Microsoft: Microsoft to UK watchdog: 5 reasons blocking its ‘Call of Duty deal’ is wrong

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Microsoft is challenging Britain’s decision to block its $69 billion takeover of ‘Call of Duty’ maker Activision Blizzard on the grounds of “fundamental errors” in the assessment of the company’s cloud gaming services. The software giant has filed an appeal against the UK competition watchdog, Competition and Markets Authority (CMA), decision to block the deal. Last month, CMA vetoed the deal saying that it could hurt competition in the nascent cloud gaming market.
5 reasons listed
Microsoft has now officially lodged its appeal against the decision. A ‘Summary of Application’ document, which has been posted on the Competition Appeal Tribunals website, summarises the five grounds under which Microsoft believes the CMA’s decision should be challenged. Microsoft set out the below five grounds for appeal:
* The CMA made errors in assessing Microsoft’s position in cloud gaming services by “failing to take account of constraints from native gaming”
* The CMA failed to take account of three long-term commercial agreements Microsoft has entered into with cloud gaming providers
* The CMA’s claim that Activision would have likely made its games available on cloud services without the merger was “irrational and arrived at in a procedurally unfair manner”
* The CMA’s claim that Microsoft would have the ability and incentive to ‘foreclose’ rival cloud gaming services by withholding access to Activision games was “unlawful”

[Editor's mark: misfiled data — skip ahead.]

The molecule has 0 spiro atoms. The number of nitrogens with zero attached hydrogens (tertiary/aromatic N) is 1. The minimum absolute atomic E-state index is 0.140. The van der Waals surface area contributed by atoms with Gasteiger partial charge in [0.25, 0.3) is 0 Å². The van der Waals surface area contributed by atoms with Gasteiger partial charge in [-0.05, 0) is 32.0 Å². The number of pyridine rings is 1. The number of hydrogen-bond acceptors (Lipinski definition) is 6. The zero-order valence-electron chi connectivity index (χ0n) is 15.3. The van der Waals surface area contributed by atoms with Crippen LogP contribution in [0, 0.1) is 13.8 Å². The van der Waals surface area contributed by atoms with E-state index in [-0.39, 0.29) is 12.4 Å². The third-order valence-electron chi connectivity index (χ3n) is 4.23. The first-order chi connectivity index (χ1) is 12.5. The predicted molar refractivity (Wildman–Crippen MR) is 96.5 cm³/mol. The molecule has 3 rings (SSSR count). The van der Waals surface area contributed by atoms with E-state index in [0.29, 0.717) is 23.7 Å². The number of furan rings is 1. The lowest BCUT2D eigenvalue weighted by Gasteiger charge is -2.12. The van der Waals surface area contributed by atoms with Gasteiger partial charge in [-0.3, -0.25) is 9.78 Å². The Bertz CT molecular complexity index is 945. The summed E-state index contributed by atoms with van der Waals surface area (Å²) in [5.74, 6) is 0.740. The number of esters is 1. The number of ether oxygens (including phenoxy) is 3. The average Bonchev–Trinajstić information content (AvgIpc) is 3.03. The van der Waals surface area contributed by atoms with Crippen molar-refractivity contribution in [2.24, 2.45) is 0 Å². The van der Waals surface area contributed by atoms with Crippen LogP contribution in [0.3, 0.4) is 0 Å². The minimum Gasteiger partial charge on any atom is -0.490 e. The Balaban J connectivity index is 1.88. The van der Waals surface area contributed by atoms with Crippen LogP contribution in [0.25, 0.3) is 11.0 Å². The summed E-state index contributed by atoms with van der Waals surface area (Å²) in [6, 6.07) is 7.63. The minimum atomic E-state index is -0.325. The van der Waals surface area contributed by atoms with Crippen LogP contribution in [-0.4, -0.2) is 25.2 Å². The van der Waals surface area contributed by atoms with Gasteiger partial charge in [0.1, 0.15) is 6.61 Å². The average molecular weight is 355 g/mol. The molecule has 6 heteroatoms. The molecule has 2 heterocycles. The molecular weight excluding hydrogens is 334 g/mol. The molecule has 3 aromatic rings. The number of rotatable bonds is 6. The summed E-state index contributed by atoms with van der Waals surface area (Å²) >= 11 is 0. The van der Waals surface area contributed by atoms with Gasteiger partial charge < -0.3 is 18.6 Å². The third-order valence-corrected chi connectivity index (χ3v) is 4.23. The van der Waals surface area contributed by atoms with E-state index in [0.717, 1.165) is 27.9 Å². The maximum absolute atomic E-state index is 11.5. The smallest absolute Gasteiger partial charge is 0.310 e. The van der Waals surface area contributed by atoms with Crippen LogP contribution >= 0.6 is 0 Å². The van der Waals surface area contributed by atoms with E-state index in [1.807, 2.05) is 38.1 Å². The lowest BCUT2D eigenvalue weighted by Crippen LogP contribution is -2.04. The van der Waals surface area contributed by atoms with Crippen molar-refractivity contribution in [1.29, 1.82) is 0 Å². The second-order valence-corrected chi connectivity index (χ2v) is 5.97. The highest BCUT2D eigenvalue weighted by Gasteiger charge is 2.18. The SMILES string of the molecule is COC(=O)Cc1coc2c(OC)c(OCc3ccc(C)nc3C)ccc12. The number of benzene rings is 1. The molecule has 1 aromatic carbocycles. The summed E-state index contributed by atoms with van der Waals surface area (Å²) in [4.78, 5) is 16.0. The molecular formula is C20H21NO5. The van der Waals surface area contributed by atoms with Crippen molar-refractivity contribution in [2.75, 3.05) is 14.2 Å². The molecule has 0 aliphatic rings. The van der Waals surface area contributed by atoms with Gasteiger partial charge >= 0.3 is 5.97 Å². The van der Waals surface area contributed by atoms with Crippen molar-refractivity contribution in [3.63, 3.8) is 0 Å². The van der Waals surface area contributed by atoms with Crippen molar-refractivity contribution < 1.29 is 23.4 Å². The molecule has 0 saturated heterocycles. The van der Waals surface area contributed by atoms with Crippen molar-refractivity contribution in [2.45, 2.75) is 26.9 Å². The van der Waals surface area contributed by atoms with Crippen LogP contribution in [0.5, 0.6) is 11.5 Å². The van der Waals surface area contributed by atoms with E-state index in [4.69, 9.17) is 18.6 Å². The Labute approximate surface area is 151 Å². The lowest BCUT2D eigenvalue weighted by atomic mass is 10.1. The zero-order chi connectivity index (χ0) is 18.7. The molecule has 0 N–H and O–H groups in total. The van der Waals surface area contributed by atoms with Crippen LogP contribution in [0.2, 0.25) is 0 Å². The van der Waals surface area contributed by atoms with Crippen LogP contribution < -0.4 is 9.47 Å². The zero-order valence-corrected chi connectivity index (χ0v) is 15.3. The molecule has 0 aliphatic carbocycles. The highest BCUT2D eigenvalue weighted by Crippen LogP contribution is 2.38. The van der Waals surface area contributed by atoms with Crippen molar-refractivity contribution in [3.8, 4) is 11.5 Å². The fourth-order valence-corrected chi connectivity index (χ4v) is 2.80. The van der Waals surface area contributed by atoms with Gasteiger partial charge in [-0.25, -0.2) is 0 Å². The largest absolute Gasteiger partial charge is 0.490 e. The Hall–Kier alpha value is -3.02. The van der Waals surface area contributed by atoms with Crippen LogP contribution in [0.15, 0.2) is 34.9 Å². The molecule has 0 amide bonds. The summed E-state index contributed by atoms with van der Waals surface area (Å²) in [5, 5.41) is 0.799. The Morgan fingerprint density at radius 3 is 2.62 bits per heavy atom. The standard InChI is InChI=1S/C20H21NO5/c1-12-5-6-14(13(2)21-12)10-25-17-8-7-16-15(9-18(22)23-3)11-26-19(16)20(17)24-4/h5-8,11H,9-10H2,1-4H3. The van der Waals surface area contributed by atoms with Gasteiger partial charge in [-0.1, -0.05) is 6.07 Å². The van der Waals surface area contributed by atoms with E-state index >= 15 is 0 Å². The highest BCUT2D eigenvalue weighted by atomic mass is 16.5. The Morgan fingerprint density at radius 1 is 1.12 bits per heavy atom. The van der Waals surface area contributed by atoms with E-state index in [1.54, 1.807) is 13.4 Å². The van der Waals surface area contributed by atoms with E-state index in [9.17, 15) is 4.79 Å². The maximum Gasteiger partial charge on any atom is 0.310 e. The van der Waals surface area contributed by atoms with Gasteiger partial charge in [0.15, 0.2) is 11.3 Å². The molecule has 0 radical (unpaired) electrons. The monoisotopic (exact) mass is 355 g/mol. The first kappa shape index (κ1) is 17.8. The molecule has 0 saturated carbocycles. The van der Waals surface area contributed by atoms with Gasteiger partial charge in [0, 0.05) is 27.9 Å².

* Overall, the CMA’s decision was a “breach” of its “common law duty of fairness” and its own “remedies guidance”.
In a statement, Microsoft’s corporate vice president and deputy general counsel Rima Alaily said, “The CMA’s decision is flawed for multiple reasons, including its overestimation of the role of cloud streaming in the gaming market and our position in it, as well as its unwillingness to consider solutions that received overwhelming industry and public support. We are confident in the strength of our appeal and the binding commitments we have made to increase competition and choice for players today and in the future.”
Deal cleared in China and EU
Recently, the European Commission and China’s competition regulator cleared the deal. It, however, faces obstacles in the US, where the Federal Trade Commission is suing to block it.

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